Induction furnaces provided an economical way for iron foundries to melt and hold large quantities of molten metal, and they allow great flexibility in production requirements. However, controlling slag generation and subsequent buildup of insoluble, emulsified oxides and sulfides is a significant problem. Build-up of these by-products can diminish electrical efficiency, decrease heating efficiency, and lead eventually to refractory and furnace failure.

Slag formation is inevitable; the composition of slag varies with the type of melting process. The cleanliness of the metallic charge, often consisting of sand-encrusted gates and risers or rust- and dirt-encrusted scrap, significantly affects the type of slag that forms. Since these oxides, sulfides, and non-metallics are not soluble in molten iron, they float in the liquid metal as an “emulsion.” When flotation effects become great enough, the non-metallic particles rise to the surface and agglomerate as a “slag.” They can be removed, or “de-slagged,” and fluxes can accelerates these processes.

When emulsified slag contacts a refractory lining that is colder than the melting point of the slag, the slag is cooled below its freezing point and adheres to the refractory or inductor channel. The adhering material is called buildup. Buildup is an on-going process, a classical nucleation and crystalline growth phenomena. Shortly after the initial liquid slag phases start to precipitate as a thin solid film or substrate on a refractory surface, the buildup proceeds more easily and rapidly. This liquid glass or slag phase can now nucleate easily and grow rapidly on the just-deposited buildup because the surface of the buildup (solid slag phase) is crystallographically similar to the liquified slag phase attempting to precipitate out of solution. Failure to “flux” or remove these emulsified phases from the metal bath during melting and holding will allow more buildup to form, and will reduce the overall efficiency of the metal handling system. Frequent additions to each furnace charge of specialized electric furnace fluxes (EF) can prevent these problems, with no adverse effect on furnace refractories.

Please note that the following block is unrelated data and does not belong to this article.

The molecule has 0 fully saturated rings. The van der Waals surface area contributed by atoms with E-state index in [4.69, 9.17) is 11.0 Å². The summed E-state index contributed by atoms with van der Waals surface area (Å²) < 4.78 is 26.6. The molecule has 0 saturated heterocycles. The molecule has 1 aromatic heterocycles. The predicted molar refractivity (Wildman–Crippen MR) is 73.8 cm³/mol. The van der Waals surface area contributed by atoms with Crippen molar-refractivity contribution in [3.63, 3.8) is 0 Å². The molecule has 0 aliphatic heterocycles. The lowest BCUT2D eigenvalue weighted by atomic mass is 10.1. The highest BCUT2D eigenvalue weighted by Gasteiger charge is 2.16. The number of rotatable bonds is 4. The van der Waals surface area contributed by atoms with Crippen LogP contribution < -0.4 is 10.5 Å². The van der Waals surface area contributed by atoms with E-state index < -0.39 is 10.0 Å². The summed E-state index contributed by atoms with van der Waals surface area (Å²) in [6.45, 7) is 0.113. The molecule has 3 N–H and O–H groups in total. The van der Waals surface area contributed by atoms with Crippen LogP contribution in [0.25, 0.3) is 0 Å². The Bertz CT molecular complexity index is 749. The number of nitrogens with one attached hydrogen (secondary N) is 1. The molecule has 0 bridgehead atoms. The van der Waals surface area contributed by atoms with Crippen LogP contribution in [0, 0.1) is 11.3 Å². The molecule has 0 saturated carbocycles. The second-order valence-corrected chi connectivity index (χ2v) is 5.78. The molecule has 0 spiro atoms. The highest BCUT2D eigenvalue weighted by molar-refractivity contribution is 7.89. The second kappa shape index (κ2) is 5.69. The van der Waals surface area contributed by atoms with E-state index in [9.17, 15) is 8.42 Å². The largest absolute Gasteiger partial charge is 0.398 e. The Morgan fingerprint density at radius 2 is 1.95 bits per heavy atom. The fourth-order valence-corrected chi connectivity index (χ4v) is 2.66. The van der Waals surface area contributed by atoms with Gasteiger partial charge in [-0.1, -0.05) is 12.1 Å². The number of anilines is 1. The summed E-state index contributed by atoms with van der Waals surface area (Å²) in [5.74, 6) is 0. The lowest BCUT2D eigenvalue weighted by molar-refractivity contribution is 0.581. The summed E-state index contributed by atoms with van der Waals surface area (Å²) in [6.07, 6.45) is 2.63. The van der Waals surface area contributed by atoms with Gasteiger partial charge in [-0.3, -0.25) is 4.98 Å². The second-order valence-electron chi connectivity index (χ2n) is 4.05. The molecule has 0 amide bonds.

Think of a vertical channel induction furnace as a large bull ladle with an inductor attached to the bottom. Such furnaces are particularly susceptible to buildup in the inductor loop or throat area, as well as on the sidewalls (slag shelf formation). Once the throat has clogged, the channel furnace inductor can no longer transfer the necessary heat to the uppercase for continued operation. This results in a significant loss of electrical efficiency; it also leads to a significant reduction in refractory life.

Severe buildup in the inductor channel can drastically restrict the flow of molten metal, eventually leading to inductor failure and possible run-outs. When the buildup becomes severe, power factor readings of the inductor drop and the efficiency of the pressure pour is dramatically reduced. The inductor will have to be replaced because it can be extremely difficult to access and remove the buildup. Normal inductor life may be as long as 18 months, however, if buildup occurs, the useful life may be reduced to only a few months and in some cases, a few weeks.